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Research and Neglect: Reflections on 2 remarks by Hornig and Shungu

Discussion in 'Action Alerts and Advocacy' started by akrasia, Mar 13, 2013.

  1. akrasia

    akrasia Senior Member

    "Research funding for chronic fatigue syndrome has been historically limited," says principal investigator Dr. Dikoma Shungu, professor of physics in radiology and chief of the Laboratory for Advanced Magnetic Resonance Spectroscopy Research at Weill Cornell Medical College. "This large, generous NIH grant award will allow us to accelerate in-depth, novel clinical research for CFS to make the significant strides we vitally need for research discovery and clinical care."


    This work is long overdue for a dreadful and neglected illness. I am so looking forward to the day when our ideas and diligence can deliver something beyond hopes and promises.

    Mady Hornig (from a comment on PR on her NSU presentation)

    Both of these statements were made in the last 10 days or so, both bear witness to neglect or in the more oblique words of Shungu to funding that has been "historically limited."

    Our doctors have been eloquent on the need for money for research (for an example of this have a look at Nancy Klimas' acceptance of an award from NOW, where she compares the funding for M.E. to funding for male pattern baldness), but no one has ever spoken about the level of heedlessness and disregard underfunding for M.E. represents.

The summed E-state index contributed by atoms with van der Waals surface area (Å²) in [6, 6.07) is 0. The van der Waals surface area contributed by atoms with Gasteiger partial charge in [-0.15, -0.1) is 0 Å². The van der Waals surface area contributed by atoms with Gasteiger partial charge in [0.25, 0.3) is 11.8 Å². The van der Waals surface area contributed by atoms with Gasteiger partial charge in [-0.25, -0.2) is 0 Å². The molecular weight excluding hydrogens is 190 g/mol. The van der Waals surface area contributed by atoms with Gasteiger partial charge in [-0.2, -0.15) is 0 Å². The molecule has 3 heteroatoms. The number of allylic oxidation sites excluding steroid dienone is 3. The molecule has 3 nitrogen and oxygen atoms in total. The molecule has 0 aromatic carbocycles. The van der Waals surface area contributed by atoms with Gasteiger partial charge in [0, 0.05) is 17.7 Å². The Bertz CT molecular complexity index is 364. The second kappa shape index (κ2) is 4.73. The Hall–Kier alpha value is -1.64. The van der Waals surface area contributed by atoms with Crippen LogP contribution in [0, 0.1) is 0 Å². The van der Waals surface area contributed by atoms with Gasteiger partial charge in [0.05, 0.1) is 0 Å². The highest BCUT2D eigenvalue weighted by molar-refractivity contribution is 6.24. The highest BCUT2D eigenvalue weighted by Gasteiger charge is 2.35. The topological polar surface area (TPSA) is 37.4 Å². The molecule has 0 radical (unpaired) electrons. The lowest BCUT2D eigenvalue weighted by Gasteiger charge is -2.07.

Hornig comes out and says it.

    Both pull their punches by not assigning responsibility for this fact but it is no longer simply our "perception" of what has happened or our role in somehow thwarting inquiry by our behavior whether it's "pestering" questions or supposed threats.

    While you can't expect full throated denunciation of institutional inertia and individual bad faith from people like Hornig and Shungu, that they are prepared to say it at all is striking and new.

    Alex, he of the broken leg and swift recovery I hope, once said that the problem with m.e. patients and their comments on various inane and vicious articles published in the mainstream media, was not that they were angry in their expression but that not enough people were angry, that if the world at large understood the numbers of people affected by this that it would precipitate a different kind of debate.

    I think this will happen, the numbers of the articulate angry will grow once legitimacy is achieved and that day is not that far off. And then it will be up to us to demand that our institutions take ownership both for their past actions and present responsibilities.
  2. Little Bluestem

    Little Bluestem All Good Things Must Come to an End

    Here's to the articulate angry! May they be us.

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